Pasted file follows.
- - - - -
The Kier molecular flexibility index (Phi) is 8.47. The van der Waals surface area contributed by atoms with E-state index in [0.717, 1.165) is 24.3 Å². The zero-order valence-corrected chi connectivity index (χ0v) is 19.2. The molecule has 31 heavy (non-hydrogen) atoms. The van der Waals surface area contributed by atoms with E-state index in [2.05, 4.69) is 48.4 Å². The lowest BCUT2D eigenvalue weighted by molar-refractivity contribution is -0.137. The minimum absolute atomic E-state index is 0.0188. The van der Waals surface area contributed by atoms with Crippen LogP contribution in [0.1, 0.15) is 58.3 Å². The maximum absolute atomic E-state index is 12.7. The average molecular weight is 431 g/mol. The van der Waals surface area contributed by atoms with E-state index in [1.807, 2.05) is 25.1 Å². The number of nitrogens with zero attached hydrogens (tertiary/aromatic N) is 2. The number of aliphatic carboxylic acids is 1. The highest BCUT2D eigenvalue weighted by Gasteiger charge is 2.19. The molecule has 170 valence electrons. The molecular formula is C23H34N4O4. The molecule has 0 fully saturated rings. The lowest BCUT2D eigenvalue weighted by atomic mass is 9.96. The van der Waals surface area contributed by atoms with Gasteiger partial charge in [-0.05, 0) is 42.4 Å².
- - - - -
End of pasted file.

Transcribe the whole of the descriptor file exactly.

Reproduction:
The Kier molecular flexibility index (Phi) is 8.47. The van der Waals surface area contributed by atoms with E-state index in [0.717, 1.165) is 24.3 Å². The zero-order valence-corrected chi connectivity index (χ0v) is 19.2. The molecule has 31 heavy (non-hydrogen) atoms. The van der Waals surface area contributed by atoms with E-state index in [2.05, 4.69) is 48.4 Å². The lowest BCUT2D eigenvalue weighted by molar-refractivity contribution is -0.137. The minimum absolute atomic E-state index is 0.0188. The van der Waals surface area contributed by atoms with Crippen LogP contribution in [0.1, 0.15) is 58.3 Å². The maximum absolute atomic E-state index is 12.7. The average molecular weight is 431 g/mol. The van der Waals surface area contributed by atoms with E-state index in [1.807, 2.05) is 25.1 Å². The number of nitrogens with zero attached hydrogens (tertiary/aromatic N) is 2. The number of aliphatic carboxylic acids is 1. The highest BCUT2D eigenvalue weighted by Gasteiger charge is 2.19. The molecule has 170 valence electrons. The molecular formula is C23H34N4O4. The molecule has 0 fully saturated rings. The lowest BCUT2D eigenvalue weighted by atomic mass is 9.96. The van der Waals surface area contributed by atoms with Gasteiger partial charge in [-0.05, 0) is 42.4 Å².